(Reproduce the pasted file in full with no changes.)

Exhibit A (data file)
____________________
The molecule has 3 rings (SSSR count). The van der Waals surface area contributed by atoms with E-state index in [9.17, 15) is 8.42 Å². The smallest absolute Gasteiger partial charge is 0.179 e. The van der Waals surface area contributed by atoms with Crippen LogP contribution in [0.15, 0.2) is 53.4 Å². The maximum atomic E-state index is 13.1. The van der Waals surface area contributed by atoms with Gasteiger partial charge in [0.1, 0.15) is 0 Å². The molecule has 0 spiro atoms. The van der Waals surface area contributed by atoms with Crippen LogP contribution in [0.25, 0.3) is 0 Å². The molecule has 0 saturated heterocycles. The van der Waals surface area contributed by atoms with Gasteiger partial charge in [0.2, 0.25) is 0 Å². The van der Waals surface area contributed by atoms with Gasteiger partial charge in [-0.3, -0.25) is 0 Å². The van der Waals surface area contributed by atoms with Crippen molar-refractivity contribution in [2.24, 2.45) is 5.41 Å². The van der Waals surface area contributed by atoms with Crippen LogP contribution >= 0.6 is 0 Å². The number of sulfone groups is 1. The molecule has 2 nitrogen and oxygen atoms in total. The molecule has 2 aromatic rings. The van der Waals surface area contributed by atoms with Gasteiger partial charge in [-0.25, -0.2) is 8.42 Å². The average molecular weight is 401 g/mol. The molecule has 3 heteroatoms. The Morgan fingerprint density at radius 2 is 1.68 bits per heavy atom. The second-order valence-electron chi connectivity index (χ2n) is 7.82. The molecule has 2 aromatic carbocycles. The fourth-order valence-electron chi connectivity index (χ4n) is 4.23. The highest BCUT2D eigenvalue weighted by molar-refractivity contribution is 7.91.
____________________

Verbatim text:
The molecule has 3 rings (SSSR count). The van der Waals surface area contributed by atoms with E-state index in [9.17, 15) is 8.42 Å². The smallest absolute Gasteiger partial charge is 0.179 e. The van der Waals surface area contributed by atoms with Crippen LogP contribution in [0.15, 0.2) is 53.4 Å². The maximum atomic E-state index is 13.1. The van der Waals surface area contributed by atoms with Gasteiger partial charge in [0.1, 0.15) is 0 Å². The molecule has 0 spiro atoms. The van der Waals surface area contributed by atoms with Crippen LogP contribution in [0.25, 0.3) is 0 Å². The molecule has 0 saturated heterocycles. The van der Waals surface area contributed by atoms with Gasteiger partial charge in [0.2, 0.25) is 0 Å². The van der Waals surface area contributed by atoms with Gasteiger partial charge in [-0.3, -0.25) is 0 Å². The van der Waals surface area contributed by atoms with Crippen molar-refractivity contribution in [2.24, 2.45) is 5.41 Å². The van der Waals surface area contributed by atoms with Crippen LogP contribution >= 0.6 is 0 Å². The number of sulfone groups is 1. The molecule has 2 nitrogen and oxygen atoms in total. The molecule has 2 aromatic rings. The van der Waals surface area contributed by atoms with Gasteiger partial charge in [-0.25, -0.2) is 8.42 Å². The average molecular weight is 401 g/mol. The molecule has 3 heteroatoms. The Morgan fingerprint density at radius 2 is 1.68 bits per heavy atom. The second-order valence-electron chi connectivity index (χ2n) is 7.82. The molecule has 2 aromatic carbocycles. The fourth-order valence-electron chi connectivity index (χ4n) is 4.23. The highest BCUT2D eigenvalue weighted by molar-refractivity contribution is 7.91.